By performing at Coachella, she is attracting audiences who buy tickets to the festival and ultimately, that money goes into the pockets of homophobic, anti weed, right wing billionaire Philip Anschutz. Is that something an LGBT ally would do? A good ally does their research. Did Ariana Grande know about this? I’m not sure. I don’t think she’s homophobic, but like Mariah Carey, this was not a good look for her. However, Janelle Monae performed at Coachella as well, and she is bisexual. I guess money talks? I’m more upset with the festival owner than any LGBT musicians who play the festival though. Stop being homophobic!

The other concern that is hurting her LGBT street cred, so to speak, is accusations of “queerbaiting”*  in her song “Thank U, Next”, an ode to her exes. Where people claim she is “queerbaiting”, which means hinting at a same sex relationship but not actually depicting it, is with the lyrics: “Plus, I met someone else, we havin’ better conversations”, “her name is Ari”, “she taught me love”, “she taught me patience”, “how she handles pain”.

Some people were interpreting this as a coming out song. I guess people can interpret songs in different ways. I interpreted “Thank U, Next” as about loving yourself after a breakup. I don’t exactly see how in and of itself it is a bait and switch tricking gay people into thinking it’s about them. I’m bi and I’m not a fan of Ariana Grande. Gay, bi, and trans people are not a monolith and don’t all have the same music taste.

In the music video for the song “Break Up With Your Girlfriend, I’m bored”, she flirts with another girl and kisses her at the end of the video. Again, I don’t really care and I’m not a fan of hers. Sexuality is more fluid than we think. I don’t like the idea of accusing straight people of “appropriating homosexuality” or LGBT culture. Ariana is an actress, she can play a character in a video or album. Again, I think there are better LGBT anthems, which I outline in these posts (Part 1: LGBT songs of the 60s and early 70s) (Part 2: LGBT songs of the 70s and 80s). I have bigger issues than Ariana Grande songs. Honestly, I have no idea about today’s pop music because I don’t listen to the radio, don’t have cable TV, and I don’t care about mainstream pop music of today.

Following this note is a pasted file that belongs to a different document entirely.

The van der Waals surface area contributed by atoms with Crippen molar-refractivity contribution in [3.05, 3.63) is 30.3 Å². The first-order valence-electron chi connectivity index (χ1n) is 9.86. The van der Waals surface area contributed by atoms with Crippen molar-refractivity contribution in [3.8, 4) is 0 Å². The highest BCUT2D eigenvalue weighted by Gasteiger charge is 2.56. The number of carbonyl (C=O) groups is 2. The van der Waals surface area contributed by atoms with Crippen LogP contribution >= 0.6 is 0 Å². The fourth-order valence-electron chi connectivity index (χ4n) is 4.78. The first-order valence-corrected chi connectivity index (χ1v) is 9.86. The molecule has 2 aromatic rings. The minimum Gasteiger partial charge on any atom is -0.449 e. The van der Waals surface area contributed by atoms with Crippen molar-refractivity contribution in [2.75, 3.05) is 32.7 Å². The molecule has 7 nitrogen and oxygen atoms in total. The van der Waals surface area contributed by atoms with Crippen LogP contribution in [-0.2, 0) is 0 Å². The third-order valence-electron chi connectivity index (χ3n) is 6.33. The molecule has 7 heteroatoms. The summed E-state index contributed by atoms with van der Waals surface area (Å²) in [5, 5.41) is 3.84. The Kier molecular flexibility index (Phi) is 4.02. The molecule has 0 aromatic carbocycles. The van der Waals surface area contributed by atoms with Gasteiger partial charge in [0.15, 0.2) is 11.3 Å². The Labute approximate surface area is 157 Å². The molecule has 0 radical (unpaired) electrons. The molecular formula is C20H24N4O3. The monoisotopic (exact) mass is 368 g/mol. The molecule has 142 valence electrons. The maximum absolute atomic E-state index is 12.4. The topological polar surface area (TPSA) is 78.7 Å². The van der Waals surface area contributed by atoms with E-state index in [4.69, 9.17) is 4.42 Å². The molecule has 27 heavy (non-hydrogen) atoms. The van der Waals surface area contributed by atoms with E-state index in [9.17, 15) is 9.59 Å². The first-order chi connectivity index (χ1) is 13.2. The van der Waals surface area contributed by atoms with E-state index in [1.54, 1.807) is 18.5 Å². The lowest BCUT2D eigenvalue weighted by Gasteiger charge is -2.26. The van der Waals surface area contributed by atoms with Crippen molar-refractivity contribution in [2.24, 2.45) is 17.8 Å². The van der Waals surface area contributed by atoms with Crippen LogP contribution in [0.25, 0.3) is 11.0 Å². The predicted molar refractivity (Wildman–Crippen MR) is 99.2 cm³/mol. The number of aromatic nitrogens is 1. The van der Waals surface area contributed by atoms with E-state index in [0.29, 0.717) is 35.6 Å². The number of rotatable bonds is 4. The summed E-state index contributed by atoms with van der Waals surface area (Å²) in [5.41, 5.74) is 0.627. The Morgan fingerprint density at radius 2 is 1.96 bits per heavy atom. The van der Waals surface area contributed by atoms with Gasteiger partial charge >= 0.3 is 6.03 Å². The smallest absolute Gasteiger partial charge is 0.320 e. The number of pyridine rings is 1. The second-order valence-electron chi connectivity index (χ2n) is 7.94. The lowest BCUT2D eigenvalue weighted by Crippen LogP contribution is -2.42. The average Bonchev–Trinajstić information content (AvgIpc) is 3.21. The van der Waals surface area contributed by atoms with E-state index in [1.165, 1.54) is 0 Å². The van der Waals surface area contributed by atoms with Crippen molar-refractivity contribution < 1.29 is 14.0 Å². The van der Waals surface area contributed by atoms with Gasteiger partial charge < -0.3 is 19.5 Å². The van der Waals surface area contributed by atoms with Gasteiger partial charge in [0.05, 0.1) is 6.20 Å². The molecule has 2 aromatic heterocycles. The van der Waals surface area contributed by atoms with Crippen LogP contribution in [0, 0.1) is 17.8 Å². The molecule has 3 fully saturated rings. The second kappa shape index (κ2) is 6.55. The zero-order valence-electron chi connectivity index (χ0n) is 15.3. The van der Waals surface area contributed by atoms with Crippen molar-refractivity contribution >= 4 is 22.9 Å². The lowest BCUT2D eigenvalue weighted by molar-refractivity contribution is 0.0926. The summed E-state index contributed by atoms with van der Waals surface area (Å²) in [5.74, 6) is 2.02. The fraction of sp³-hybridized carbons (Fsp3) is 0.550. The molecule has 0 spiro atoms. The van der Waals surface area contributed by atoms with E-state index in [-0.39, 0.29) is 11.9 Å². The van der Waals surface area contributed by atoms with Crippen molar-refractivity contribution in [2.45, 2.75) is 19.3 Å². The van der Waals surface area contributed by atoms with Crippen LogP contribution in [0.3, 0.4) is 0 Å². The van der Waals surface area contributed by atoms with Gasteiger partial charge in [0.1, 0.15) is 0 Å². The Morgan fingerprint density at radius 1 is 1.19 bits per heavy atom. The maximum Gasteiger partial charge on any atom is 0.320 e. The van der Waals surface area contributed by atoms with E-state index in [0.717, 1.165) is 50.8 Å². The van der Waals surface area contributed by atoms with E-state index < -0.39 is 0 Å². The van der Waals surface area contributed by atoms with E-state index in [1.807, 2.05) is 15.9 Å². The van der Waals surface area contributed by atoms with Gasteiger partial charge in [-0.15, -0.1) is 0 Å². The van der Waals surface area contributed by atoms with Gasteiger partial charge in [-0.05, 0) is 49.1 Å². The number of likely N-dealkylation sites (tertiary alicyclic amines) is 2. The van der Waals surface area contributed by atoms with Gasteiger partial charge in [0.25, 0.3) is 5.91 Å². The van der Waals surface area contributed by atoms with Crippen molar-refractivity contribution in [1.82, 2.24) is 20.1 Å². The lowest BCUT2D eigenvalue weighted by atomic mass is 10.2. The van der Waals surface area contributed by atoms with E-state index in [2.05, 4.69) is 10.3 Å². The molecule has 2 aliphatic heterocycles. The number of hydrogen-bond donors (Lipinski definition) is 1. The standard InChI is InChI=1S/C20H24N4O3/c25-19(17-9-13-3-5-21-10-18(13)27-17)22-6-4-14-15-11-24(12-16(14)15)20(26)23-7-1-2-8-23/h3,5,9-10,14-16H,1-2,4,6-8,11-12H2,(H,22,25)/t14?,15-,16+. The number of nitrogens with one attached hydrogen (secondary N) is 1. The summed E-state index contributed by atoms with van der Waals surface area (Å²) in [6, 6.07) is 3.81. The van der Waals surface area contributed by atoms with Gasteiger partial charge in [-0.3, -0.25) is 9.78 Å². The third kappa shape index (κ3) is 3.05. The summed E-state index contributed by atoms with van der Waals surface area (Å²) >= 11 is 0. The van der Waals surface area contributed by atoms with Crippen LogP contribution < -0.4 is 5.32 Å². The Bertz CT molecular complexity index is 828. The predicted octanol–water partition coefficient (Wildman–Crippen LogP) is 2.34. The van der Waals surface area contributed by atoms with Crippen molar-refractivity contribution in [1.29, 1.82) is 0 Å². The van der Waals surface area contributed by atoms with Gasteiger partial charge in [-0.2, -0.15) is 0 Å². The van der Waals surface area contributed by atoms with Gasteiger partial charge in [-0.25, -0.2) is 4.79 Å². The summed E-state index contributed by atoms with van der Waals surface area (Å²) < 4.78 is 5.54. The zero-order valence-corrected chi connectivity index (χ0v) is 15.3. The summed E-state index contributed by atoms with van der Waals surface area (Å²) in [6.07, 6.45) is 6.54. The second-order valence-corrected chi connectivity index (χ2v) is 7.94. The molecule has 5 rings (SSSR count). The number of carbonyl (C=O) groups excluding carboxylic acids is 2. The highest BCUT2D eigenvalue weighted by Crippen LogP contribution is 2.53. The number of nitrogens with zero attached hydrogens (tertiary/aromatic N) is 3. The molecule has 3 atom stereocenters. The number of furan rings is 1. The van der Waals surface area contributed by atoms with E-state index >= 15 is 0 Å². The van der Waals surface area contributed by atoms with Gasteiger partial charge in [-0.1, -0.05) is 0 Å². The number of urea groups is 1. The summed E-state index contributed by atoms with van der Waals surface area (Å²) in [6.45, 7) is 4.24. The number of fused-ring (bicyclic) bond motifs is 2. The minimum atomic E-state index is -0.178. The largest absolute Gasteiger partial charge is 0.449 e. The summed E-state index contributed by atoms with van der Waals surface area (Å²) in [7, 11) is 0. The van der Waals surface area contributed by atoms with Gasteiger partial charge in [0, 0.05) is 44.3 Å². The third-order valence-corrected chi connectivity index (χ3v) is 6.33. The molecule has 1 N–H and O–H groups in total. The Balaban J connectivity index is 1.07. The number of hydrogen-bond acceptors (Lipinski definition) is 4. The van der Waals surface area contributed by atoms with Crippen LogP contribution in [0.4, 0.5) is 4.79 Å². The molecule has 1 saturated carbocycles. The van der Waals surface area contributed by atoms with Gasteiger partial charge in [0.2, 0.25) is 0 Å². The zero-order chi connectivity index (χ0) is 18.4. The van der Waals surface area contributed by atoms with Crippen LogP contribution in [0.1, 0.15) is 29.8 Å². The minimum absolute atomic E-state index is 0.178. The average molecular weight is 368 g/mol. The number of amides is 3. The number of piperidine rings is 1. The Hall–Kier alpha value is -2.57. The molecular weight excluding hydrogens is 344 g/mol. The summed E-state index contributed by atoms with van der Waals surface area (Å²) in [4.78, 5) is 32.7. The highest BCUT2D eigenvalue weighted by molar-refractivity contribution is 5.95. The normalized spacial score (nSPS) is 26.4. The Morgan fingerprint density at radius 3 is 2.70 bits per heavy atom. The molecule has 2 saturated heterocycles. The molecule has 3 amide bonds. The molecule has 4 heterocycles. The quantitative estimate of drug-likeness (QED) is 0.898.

*Not a huge fan of the term since I think “queer” is an offensive slur, but I can’t think of any better term to use instead.

3. Accessibility and Commercialisation of Pride

Under point 1, I said I was going to talk about why they picked Ariana Grande to headline pride. Easy answer, money and her star power attracts people. She’s one of the most popular musicians right now and a lot of LGBT people like her.

Manchester’s Pride Festival costs money (the parade, however is free), which is part of a wider problem that a lot of LGBT activists and allies talk about: the commercialisation and gentrification of pride. Pride used to be a protest, but now that discriminatory laws are being struck down and progress is being made, it has turned into a celebration. I went to Pride in Dublin and a lot of it was corporate. It’s good that corporations want to reach out to LGBT people, but what are they actually doing? How many homophobes work in these companies? How many transphobes? Is the company culture about calling out ignorance? That said, it’s much better than them pandering to homophobes.

Why do I say that pride is being gentrified? What really made me think about it was this tweet: